3. Taste: no, I don’t lick the book, but reading a paper book whets my appetite for setting aside time to open up the pages to fall into another time, another place, another person’s story

4. Touch: there has got to be a study out there concerning the connection between the tactile aspect of reading and brain synapse when communing with a book–I am so much more involved when I am holding the book instead of just listening to it by audio or thumbing up a new screen. Think about this: glass does not conduct electricity, which means no synapse boost. Plus, when I see my book lying on the bed, table, chair it beckons me to pick it up, so there must be a some kind of magnetism involved.

5. Visual: perhaps the most notable because of the cover has all those colors and interesting bits to feed my eyes and mind, and then, of course, there all those illustrations and photographs and drawings sometimes waiting inside.

I’ve shown this video before, yet it definitely illustrates the visual appeal of books.

Reading is definitely a sensory experience for me.  What about you?  Paper or plastic?

September Reading Round Up

Now that school is up and running my life, I’ve noticed a downturn in my reading. It’s difficult to cozy up with a book when a set of papers is calling from down in the depths of my carry all: “Grade me.” Guilt has a persistent voice.

Here are the slim highlights of last month:

The Readers of Broken Wheel Recommend 

I had hopes of really liking it and saved it for my last hurrah Labor Day weekend read. It began with great promise with its unusual beginning of naïve Swedish tourist, a funeral, and a quirky smalltown. The premise that a good book solves a multitude of problems sweetened the deal. All went well until mushy middle syndrome overtook the plot. I finished it, but my amore had definitely lessened by the last chapter.

Running out of means to find DE Stevenson novels, which are not as readily available as hoped, I’ve turned to another former favorite: Mary Stewart. Our library has several of her titles. They are quite the study in character, red herrings, and setting. Here’s one title I especially enjoyed:

My Brother Michael


Reminiscent of her Moon Spinners, which also is a Disney movie with Haley Mills–highly recommend.

Greek scenery, really bad guys, wonderful good guys, lots of action, hints of romance. Perfect weekend read.

I Capture the Castle


 Smith of 101 Dalmations fame has quite a following for this little gem. It quietly sneaks up and embraces the reader with his odd litttle charm.  A family  comprised of distinctly creative individuals have fallen from a once prosperous lifestyle into despairing poverty. This seems like an juxtaposed statement since they do live in a castle, after all. Their surroundings reflect their wealth of spirit, not their income.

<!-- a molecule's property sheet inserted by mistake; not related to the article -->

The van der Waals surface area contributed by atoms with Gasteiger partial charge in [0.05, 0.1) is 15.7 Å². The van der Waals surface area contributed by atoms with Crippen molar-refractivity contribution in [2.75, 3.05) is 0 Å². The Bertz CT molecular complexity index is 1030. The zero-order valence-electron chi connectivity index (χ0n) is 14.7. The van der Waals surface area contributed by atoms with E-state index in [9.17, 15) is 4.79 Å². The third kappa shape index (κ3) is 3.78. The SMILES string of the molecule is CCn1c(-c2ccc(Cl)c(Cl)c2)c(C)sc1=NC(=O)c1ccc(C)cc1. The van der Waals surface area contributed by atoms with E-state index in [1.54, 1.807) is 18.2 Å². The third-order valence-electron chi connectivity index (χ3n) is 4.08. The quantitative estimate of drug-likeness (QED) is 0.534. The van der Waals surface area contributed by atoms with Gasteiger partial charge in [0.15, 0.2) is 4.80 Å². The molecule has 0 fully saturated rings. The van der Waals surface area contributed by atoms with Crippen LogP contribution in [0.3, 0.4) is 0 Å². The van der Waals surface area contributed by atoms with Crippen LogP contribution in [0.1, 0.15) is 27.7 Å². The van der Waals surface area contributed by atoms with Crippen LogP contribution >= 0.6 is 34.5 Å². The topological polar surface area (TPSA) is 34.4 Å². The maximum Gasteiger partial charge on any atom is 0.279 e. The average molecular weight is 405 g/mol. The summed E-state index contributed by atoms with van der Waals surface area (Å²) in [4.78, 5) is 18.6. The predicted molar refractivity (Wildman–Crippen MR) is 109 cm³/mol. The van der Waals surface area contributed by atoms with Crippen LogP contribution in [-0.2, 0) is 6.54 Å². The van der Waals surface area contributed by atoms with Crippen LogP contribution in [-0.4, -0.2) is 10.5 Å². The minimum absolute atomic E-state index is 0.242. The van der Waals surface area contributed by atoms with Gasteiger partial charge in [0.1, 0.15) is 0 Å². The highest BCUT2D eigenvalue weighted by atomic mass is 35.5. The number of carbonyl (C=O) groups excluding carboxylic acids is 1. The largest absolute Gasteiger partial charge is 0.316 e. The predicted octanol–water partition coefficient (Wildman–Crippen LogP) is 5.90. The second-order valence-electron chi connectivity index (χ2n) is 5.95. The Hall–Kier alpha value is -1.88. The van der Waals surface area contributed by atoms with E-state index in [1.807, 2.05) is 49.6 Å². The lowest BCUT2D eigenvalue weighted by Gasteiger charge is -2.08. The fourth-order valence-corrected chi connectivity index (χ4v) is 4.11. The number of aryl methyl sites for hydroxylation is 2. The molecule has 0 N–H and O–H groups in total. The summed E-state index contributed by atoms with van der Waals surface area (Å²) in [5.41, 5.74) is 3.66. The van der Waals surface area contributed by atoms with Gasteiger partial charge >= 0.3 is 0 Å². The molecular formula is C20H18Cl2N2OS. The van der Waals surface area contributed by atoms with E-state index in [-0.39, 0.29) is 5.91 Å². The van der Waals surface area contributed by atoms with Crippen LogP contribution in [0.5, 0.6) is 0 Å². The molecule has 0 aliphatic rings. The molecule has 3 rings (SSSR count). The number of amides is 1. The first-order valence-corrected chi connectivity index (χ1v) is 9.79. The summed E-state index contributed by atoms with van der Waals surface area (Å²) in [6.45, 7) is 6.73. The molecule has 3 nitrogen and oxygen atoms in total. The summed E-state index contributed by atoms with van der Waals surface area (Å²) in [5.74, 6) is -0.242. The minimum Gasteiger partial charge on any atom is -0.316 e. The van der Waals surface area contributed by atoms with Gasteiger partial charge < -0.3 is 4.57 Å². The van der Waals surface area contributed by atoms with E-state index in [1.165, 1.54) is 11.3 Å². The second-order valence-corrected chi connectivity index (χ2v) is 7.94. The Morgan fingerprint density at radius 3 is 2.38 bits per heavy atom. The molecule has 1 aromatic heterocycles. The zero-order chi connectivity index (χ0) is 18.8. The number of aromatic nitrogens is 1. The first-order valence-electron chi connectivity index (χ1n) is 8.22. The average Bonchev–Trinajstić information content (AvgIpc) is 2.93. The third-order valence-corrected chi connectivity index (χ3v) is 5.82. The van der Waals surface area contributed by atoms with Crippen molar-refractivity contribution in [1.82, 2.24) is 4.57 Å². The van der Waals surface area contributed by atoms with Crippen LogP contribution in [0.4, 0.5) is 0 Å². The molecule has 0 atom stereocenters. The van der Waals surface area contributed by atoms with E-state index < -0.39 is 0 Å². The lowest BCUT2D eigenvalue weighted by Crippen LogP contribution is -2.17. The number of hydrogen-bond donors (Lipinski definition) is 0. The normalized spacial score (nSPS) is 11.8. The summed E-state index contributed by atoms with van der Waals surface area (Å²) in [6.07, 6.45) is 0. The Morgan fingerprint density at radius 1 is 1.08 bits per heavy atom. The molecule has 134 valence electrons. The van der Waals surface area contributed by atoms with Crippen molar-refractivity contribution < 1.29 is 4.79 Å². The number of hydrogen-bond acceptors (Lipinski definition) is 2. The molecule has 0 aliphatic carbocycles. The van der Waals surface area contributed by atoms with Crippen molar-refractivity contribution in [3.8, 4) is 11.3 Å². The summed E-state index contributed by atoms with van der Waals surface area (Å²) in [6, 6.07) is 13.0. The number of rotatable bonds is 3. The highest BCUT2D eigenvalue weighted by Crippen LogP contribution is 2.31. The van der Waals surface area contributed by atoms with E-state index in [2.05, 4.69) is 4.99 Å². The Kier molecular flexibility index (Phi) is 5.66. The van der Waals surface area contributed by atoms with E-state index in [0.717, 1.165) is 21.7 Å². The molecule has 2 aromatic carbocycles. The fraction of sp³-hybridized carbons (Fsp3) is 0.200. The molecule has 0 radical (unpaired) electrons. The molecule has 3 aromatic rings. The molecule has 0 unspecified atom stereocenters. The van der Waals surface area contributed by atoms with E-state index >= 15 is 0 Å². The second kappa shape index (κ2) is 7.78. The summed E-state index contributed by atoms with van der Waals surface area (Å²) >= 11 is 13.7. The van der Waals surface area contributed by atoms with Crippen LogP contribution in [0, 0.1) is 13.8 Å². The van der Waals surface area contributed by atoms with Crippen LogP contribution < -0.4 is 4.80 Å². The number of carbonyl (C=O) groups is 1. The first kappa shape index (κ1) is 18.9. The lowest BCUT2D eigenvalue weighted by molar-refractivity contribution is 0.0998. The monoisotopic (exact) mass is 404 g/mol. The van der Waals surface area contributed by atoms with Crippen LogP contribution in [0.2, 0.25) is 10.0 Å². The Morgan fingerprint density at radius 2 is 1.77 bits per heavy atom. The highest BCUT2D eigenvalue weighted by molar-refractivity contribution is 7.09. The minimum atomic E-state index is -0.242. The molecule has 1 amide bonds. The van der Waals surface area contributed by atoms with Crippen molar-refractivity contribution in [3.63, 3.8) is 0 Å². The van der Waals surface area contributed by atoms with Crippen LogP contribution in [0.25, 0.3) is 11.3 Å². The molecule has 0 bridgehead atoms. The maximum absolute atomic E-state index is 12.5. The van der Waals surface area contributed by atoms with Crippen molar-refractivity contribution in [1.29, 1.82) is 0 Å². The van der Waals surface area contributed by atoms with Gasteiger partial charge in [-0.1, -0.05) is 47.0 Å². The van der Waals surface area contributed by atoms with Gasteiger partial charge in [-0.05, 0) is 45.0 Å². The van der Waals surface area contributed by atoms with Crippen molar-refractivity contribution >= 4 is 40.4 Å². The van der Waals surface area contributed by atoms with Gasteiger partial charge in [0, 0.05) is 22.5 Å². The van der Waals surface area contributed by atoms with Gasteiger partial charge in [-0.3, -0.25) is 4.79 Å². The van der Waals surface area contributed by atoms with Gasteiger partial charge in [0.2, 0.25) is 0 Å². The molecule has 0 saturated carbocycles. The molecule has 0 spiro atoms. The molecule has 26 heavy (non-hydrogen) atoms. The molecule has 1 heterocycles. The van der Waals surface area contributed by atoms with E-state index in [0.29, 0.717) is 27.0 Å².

Odd, lovable family, hilarious hijinks, misunderstandings, memorable characters, the perfect ending. A book which sets my faith into the fact that some of the really good reads come from another era.


Both my sophomores and seniors are in the midst of studying poetry. I like poetry. Lots.

Image result for i like poetry tshirt

image: zazzle

However, I understand the deeper truth in the popular saying:

Truth is like poetry..most people hate poetry.

I suppose this statement is saying truth is found in poetry, yet while most people desire the truth, they really don’t want to hear it. Connect this epiphany to poetry. If poetry represents truth, then people don’t want to hear or read poetry.

Welcome to my world.

(Most of) my students don’t want to hear, read, and most of all, study poetry. I make them anyway. Yes, I’m that kind of teacher.

I do try to make it a bit more fun, (after all I did dress up like Mary Poppins for homecoming week) by adding clips and such that discuss the importance of poetry or I present poetry in an paradigm shifting way.

Do you know that if you write poetry you could become a famous award winning writer?

Beyond analyzing and writing responses to poetry, I have students create their own poetry. Here is a mini-poetry workshop from my Creative Writing I files:

1.Pick a word or short phrase for the first line
2.Add a word or phrase to it for the second line
3.Take the ending line to create the consecutive lines, adding a new word or phrase each time until poem reaches a satisfactory conclusion.

In the garden there is a tree.
And in that tree is thinking spot.
And in that thinking spot are my daydreams.
And in my daydreams are pathways.
And on those pathways are choices to make.
And from those choices to make I will decide.
And from those decisions will become my destiny.

And from that destiny I will live my life.

And I will live my life always dreaming, always thinking.
I am thankful for trees.

I have
I have a
I have a nap
I have a nap hiding
I have a nap hiding in
I have a nap hiding in my
I have a nap hiding in my backpocket
I have a nap hiding in my backpocket and
It found me.

Take any word or concept or topic and define through a mix or poetical flow and concrete definition to better understand what it is all about, especially on a personal level.

Grammar is the spine
Of prose and all we know
That is called language,
Which can be spoken
Or written down.
And all those nouns
And verbs
And prepositions
And modifiers that often dangle
And nominative clauses that
Sometimes tangle
Our understanding
Are the vertebrae.

And without our vertebrae
There would be not enough spine
To stand us up.

So it is with language.


All of us carry secrets.  Some should stay hidden and some can be released. Secrets Revealed poems help ease the burden of confession in a light-hearted manner.  Secrets can be real (“I ate the last piece of cake and blamed it on my cousin Bobbie”) to creative (“I am Captain America’s favorite niece”)

Chocolate Cake Ache